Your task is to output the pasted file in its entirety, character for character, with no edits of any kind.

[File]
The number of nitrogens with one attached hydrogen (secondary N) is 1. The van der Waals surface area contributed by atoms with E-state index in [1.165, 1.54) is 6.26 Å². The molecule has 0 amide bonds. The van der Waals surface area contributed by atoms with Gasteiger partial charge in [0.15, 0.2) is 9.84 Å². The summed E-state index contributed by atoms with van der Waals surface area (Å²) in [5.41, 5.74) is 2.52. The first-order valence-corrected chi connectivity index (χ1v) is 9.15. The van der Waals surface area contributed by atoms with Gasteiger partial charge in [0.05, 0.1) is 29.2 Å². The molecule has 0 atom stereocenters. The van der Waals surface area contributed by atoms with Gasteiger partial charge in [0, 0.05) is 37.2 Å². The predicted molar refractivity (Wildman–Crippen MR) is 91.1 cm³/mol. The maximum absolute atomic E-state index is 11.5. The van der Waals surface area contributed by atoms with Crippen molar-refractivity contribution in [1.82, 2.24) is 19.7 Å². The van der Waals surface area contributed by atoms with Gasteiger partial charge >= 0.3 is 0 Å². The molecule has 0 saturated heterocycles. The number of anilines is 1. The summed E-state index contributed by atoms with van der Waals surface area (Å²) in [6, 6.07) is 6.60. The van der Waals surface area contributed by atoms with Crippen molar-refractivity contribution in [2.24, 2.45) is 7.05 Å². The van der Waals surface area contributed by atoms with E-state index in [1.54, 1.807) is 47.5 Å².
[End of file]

The number of nitrogens with one attached hydrogen (secondary N) is 1. The van der Waals surface area contributed by atoms with E-state index in [1.165, 1.54) is 6.26 Å². The molecule has 0 amide bonds. The van der Waals surface area contributed by atoms with Gasteiger partial charge in [0.15, 0.2) is 9.84 Å². The summed E-state index contributed by atoms with van der Waals surface area (Å²) in [5.41, 5.74) is 2.52. The first-order valence-corrected chi connectivity index (χ1v) is 9.15. The van der Waals surface area contributed by atoms with Gasteiger partial charge in [0.05, 0.1) is 29.2 Å². The molecule has 0 atom stereocenters. The van der Waals surface area contributed by atoms with Gasteiger partial charge in [0, 0.05) is 37.2 Å². The predicted molar refractivity (Wildman–Crippen MR) is 91.1 cm³/mol. The maximum absolute atomic E-state index is 11.5. The van der Waals surface area contributed by atoms with Crippen molar-refractivity contribution in [1.82, 2.24) is 19.7 Å². The van der Waals surface area contributed by atoms with Gasteiger partial charge >= 0.3 is 0 Å². The molecule has 0 saturated heterocycles. The number of anilines is 1. The summed E-state index contributed by atoms with van der Waals surface area (Å²) in [6, 6.07) is 6.60. The van der Waals surface area contributed by atoms with Crippen molar-refractivity contribution in [2.24, 2.45) is 7.05 Å². The van der Waals surface area contributed by atoms with E-state index in [1.54, 1.807) is 47.5 Å².